Risk of recurrence of BE after successful endoscopic therapy

Krishnamoorthi_headshotRajesh Krishnamoorthi, MD, from the Division of Gastroenterology and Hepatology, Department of Internal Medicine, at Mayo Clinic in Rochester, Minnesota, USA discusses this systematic review and meta-analysis “Risk of recurrence of Barrett’s esophagus after successful endoscopic therapy.”

Endoscopic therapy is currently the treatment of choice for Barrett’s esophagus (BE) related dysplasia and mucosal adenocarcinoma. While the success rate with endoscopic therapy is promising, previous estimates of recurrence of intestinal metaplasia (IM) after achieving complete remission of CRIM has widely varied. We performed a systematic review and meta-analysis to reliably estimate an accurate recurrence risk after CRIM. Krishnamoorthi_fig1

We felt it to be important for several reasons. Firstly, the recurrent disease after CRIM could be dysplastic Barrett’s esophagus or carcinoma, which may require further endoscopic therapy or esophagectomy. Secondly, there are no guidelines on duration of follow-up and frequency of surveillance endoscopies after achieving CRIM. Thirdly, the cost-effectiveness of endoscopic therapy depends on durability of CRIM and need for additional therapy of recurrent disease.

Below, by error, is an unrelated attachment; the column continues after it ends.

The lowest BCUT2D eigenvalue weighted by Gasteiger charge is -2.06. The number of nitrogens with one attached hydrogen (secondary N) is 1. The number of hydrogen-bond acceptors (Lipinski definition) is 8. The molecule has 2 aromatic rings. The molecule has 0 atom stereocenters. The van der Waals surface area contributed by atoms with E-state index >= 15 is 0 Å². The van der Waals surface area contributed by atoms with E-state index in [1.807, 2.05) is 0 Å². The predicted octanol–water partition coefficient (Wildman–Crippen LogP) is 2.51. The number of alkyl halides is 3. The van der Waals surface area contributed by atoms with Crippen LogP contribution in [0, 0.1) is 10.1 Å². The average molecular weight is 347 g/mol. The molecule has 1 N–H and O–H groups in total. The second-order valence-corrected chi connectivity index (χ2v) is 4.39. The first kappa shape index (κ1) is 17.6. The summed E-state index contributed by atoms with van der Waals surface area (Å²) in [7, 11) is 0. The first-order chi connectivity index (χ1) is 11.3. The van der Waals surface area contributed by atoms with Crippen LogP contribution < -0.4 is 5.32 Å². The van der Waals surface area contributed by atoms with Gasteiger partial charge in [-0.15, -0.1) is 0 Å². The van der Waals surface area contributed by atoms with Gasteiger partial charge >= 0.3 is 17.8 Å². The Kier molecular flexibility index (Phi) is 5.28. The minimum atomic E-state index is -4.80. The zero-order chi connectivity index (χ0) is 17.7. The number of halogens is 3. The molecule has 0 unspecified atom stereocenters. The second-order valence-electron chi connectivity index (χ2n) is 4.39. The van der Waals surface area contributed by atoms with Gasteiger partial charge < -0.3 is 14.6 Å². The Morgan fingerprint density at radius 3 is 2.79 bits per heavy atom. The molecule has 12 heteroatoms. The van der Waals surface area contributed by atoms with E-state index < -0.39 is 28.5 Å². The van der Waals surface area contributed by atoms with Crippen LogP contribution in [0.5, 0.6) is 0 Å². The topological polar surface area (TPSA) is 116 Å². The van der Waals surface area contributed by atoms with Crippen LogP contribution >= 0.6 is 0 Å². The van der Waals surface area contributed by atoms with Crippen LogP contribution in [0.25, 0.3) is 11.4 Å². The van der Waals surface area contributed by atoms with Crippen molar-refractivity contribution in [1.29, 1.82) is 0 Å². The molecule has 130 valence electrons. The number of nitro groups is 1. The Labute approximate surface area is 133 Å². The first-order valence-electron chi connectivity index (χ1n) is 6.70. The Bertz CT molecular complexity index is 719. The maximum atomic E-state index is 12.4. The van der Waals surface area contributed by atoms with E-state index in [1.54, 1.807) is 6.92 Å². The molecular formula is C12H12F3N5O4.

Krishnamoorthi_fig2Figure 3. A, Incidence of recurrent IM after achieving CRIM using RFA in patients with BE.

Based on meta-analysis of 21 radiofrequency ablation (RFA) studies, pooled incidence rate of recurrent intestinal metaplasia, dysplastic BE, and high-grade dysplasia  (HGD)/ esophageal adenocarcinoma (EAC) after achieving CRIM were 9.5%, 2.0%, and 1.2% per patient-year, respectively. The incidence of recurrence after achieving CRIM was substantial. A small minority of recurrences were dysplastic BE and HGD/EAC. Hence, continued surveillance after CRIM is imperative. Additional studies with long-term follow-up are needed.

Increasing age and Barrett’s segment length were predictive of recurrence. 97% of the recurrences were treated endoscopically, which highlights the importance of surveillance after CRIM. Substantial heterogeneity was noted in the meta-analysis.

Find the article abstract here.

The information presented in Endoscopedia reflects the opinions of the authors and does not represent the position of the American Society for Gastrointestinal Endoscopy (ASGE). ASGE expressly disclaims any warranties or guarantees, expressed or implied, and is not liable for damages of any kind in connection with the material, information, or procedures set forth.

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